Brake upgrades

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Dave Meyer's write up


see Brian (F1 Lotus) but in the meantime.....

Wilwood 16" installation on UK S2

For the 16" kit I used:

  • 2 off custom brackets (Brian).
  • 2 off custom hats (Brian).
  • 2 off Wilwood 4 pot Caliper (Rally Design 120-6806) - the inlet is 1/8-27 NPT and not directly compatible with OEM hoses. NB corrected from 120-6816 as originally in this article. Brian F1Lotus spotted the error here:
  • 1 off Wilwood Pads (Rally Design 15Q-6824K).
  • 2 off Wilwood Discs/Rotors (Rally Design 160-5844).
  • 2 off brake hoses (Brian) - replaced with shorter Goodridge stainless hoses or place 1/2 twist in Brian's when installing.
  • 16 off 5/16"-24 x 3/4" bolts {hat to rotor} (2 off Rally Design 230-0150 (8pk)).
  • 4 off M12x1.5-35mm bolts, property class 10.9 (SAE grade 8) preferred. Note, the 1.5 pitch is considered "fine thread". Attach (Brian's) caliper brackets to the car.
  • 4 off M10x1.5-30mm socket head bolts. 1.5 pitch is normal, not fine, in M10 size. Attach the Wilwood calipers to (Brians') caliper brackets.

Fitting Procedure

1. Loosen wheel nuts.

2. Jack up and support with axle stands.

3. Remove wheel and angle the steering so that the front of the hub carrier is more accessible.

4. Remove two caps from caliper retaining bolts, using penknife and/or screwdriver to expose the caliper retaining bolts.

5. Remove the two retaining bolts (10mm) and swing the caliper back out of the way.

Note: the retaining bolts are 12 mm on an S2 and the threadpitch is 1.5. This is important for point 6. when taping the hole.

6. Clean the back of the hub carrier and make sure the threads are clean ALL THE WAY THROUGH. This is important otherwise you will stretch the bolts or inadequately torque up the new calipers. If you haven't got the requisite taps, cut four grooves in one of the old bolts and use that to clean up the threads - use it as a tap and take your time with ½ turn in and a whole turn out when it starts to bite.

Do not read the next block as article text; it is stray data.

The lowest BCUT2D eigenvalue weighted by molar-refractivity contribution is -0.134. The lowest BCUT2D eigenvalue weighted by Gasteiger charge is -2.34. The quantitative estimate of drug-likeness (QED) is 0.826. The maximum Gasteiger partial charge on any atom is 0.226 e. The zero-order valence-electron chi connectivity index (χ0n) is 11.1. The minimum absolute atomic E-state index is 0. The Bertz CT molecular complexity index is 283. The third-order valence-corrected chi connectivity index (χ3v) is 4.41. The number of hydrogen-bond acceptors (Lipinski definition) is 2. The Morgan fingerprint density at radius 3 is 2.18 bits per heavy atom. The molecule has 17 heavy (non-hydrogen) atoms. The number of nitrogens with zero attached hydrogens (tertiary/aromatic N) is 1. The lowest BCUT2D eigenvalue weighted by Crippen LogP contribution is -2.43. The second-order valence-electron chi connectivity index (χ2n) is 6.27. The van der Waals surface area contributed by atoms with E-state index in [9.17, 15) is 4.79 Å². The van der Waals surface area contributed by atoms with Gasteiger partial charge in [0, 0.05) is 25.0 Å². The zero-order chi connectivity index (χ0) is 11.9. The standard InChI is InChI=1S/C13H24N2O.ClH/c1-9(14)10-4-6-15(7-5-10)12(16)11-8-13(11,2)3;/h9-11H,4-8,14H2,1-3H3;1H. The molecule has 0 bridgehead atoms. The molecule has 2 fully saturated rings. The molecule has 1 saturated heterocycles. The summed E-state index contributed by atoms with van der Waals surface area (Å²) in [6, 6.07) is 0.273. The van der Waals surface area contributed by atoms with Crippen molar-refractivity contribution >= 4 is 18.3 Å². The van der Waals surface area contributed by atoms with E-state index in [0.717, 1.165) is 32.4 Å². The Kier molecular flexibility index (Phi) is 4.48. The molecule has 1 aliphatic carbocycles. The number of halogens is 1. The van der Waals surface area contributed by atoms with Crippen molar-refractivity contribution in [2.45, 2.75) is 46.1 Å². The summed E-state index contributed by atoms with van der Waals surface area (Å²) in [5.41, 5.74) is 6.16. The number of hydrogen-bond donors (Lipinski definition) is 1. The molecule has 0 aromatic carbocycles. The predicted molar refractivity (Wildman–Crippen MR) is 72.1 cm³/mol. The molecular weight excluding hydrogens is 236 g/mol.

7. Remove the disc retaining screw (4mm). Note the trouble I had getting mine out, resorting to mole grips in the end.

8. Gently tap around the edge of the disc with a copper mallet or similar until it releases, taking care not to hit the suspension and making sure to catch the disk when it does give.

9. Clean the hub and the tapped threads for the retaining screw as above.

10. Admire the effects of the British climate on cast iron.

11. Smear Copaslip or similar around the back of the hub carrier and offer up the Wilwood caliper bracket. Apply Loctite 971 or similar and insert the 2 high tensile retaining bolts {SIZE????}. Torque to the recommended torque and admire your handiwork.

12. Offer up the top hat to the disc; Apply Loctite 971 or similar and insert the eight bolts with lockwashers. Using a 6mm hex allen driver, torque to the recommended torque. Wipe any excess Loctite off the rear.

13. Copaslip the hub and offer up the disc to the hub; insert the retaining screw.

14. Insert the right angle connector into the Wilwood caliper, angling the exit towards the top of the caliper. Screw in the hydraulic hose then offer up the caliper to the bracket. Apply Loctite 971 or similar and insert the 2 high tensile retaining bolts {SIZE???} Torque to the recommended torque and admire your handiwork.

15. Check that the disc is centrally aligned between the caliper.

Important note: I have Brian's original hat kit. To correctly install these hats, they need a 45 degree champfer machined on the inner face of about 3mm. just compare the hats to the original discs. I feel this may of been the source of many discs being warped, as they never spun true.Italic text


98. Remove axle stand and lower jack.

99. Tighten wheel nuts.

Bedding in process

Wilwood brake conversion (15” kit).

(Compiled using direct plagiarism by John_W from several posts on LotusElanCentral by ESM, Candles, Darren, John_W, Ailwyn, & Monty.)

(NB: most of this also applies to the 16” kit. Somebody who has fitted the 16” kit will need to highlight the differences.

This (in Elan terms) is a simple job. The reason it is easy is that the kit has been specifically designed by enthusiasts, not just a company mass producing a kit to fit many cars. It goes on easily, looks great and stops the car very well indeed. Maintenance is much reduced compared with standard brakes (see “maintenance” below).

With the provided hoses, connectors, brackets and fasteners the new brakes go on with no grinding, sawing, fabrication or other general mucking about. The calipers are beautifully engineered and the brackets and bells more so.

Tools required:

  • Spanners:10, 11, 17, 18mm.
  • If the old flexible pipe has corroded onto the hard-pipe, you may require a brake pipe spanner or 'crows foot' socket to undo the joint.
  • torque wrench
  • loctite
  • cable ties
  • jack
  • axle stands
  • hexagonal-head sockets (like an allen-key, but stronger): 10mm, 8mm.